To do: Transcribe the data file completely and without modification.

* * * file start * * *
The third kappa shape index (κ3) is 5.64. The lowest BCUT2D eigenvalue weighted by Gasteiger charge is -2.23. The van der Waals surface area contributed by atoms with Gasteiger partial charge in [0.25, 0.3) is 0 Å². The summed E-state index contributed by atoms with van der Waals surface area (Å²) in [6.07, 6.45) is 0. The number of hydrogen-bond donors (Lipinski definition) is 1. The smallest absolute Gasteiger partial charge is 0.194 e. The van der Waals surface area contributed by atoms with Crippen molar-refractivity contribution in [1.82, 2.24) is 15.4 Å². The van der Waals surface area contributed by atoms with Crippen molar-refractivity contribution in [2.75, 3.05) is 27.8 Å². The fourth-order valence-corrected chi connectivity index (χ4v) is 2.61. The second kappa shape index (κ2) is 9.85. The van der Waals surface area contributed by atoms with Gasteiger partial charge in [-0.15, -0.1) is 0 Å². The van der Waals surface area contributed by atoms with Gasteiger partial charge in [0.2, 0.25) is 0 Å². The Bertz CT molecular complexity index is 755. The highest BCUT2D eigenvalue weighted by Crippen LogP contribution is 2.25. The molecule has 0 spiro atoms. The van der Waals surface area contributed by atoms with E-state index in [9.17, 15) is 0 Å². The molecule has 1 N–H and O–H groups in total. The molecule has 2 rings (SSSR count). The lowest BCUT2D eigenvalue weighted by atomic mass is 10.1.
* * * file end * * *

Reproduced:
The third kappa shape index (κ3) is 5.64. The lowest BCUT2D eigenvalue weighted by Gasteiger charge is -2.23. The van der Waals surface area contributed by atoms with Gasteiger partial charge in [0.25, 0.3) is 0 Å². The summed E-state index contributed by atoms with van der Waals surface area (Å²) in [6.07, 6.45) is 0. The number of hydrogen-bond donors (Lipinski definition) is 1. The smallest absolute Gasteiger partial charge is 0.194 e. The van der Waals surface area contributed by atoms with Crippen molar-refractivity contribution in [1.82, 2.24) is 15.4 Å². The van der Waals surface area contributed by atoms with Crippen molar-refractivity contribution in [2.75, 3.05) is 27.8 Å². The fourth-order valence-corrected chi connectivity index (χ4v) is 2.61. The second kappa shape index (κ2) is 9.85. The van der Waals surface area contributed by atoms with Gasteiger partial charge in [-0.15, -0.1) is 0 Å². The van der Waals surface area contributed by atoms with Gasteiger partial charge in [0.2, 0.25) is 0 Å². The Bertz CT molecular complexity index is 755. The highest BCUT2D eigenvalue weighted by Crippen LogP contribution is 2.25. The molecule has 0 spiro atoms. The van der Waals surface area contributed by atoms with E-state index in [9.17, 15) is 0 Å². The molecule has 1 N–H and O–H groups in total. The molecule has 2 rings (SSSR count). The lowest BCUT2D eigenvalue weighted by atomic mass is 10.1.